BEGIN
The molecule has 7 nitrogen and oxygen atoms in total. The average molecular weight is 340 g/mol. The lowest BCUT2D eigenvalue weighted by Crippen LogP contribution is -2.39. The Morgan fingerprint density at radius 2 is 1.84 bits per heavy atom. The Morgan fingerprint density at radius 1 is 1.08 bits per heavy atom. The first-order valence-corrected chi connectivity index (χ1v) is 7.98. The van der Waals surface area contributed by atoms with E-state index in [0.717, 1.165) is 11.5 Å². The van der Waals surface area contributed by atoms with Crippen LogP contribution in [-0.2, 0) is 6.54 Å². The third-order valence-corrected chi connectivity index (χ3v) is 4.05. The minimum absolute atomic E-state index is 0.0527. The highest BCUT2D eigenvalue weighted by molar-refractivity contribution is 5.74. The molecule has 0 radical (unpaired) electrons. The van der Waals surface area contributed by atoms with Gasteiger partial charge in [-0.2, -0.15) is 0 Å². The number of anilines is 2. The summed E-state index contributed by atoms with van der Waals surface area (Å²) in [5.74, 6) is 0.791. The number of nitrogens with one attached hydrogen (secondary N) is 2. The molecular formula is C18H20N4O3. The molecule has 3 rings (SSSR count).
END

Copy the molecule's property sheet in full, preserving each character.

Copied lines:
The molecule has 7 nitrogen and oxygen atoms in total. The average molecular weight is 340 g/mol. The lowest BCUT2D eigenvalue weighted by Crippen LogP contribution is -2.39. The Morgan fingerprint density at radius 2 is 1.84 bits per heavy atom. The Morgan fingerprint density at radius 1 is 1.08 bits per heavy atom. The first-order valence-corrected chi connectivity index (χ1v) is 7.98. The van der Waals surface area contributed by atoms with E-state index in [0.717, 1.165) is 11.5 Å². The van der Waals surface area contributed by atoms with Crippen LogP contribution in [-0.2, 0) is 6.54 Å². The third-order valence-corrected chi connectivity index (χ3v) is 4.05. The minimum absolute atomic E-state index is 0.0527. The highest BCUT2D eigenvalue weighted by molar-refractivity contribution is 5.74. The molecule has 0 radical (unpaired) electrons. The van der Waals surface area contributed by atoms with Gasteiger partial charge in [-0.2, -0.15) is 0 Å². The number of anilines is 2. The summed E-state index contributed by atoms with van der Waals surface area (Å²) in [5.74, 6) is 0.791. The number of nitrogens with one attached hydrogen (secondary N) is 2. The molecular formula is C18H20N4O3. The molecule has 3 rings (SSSR count).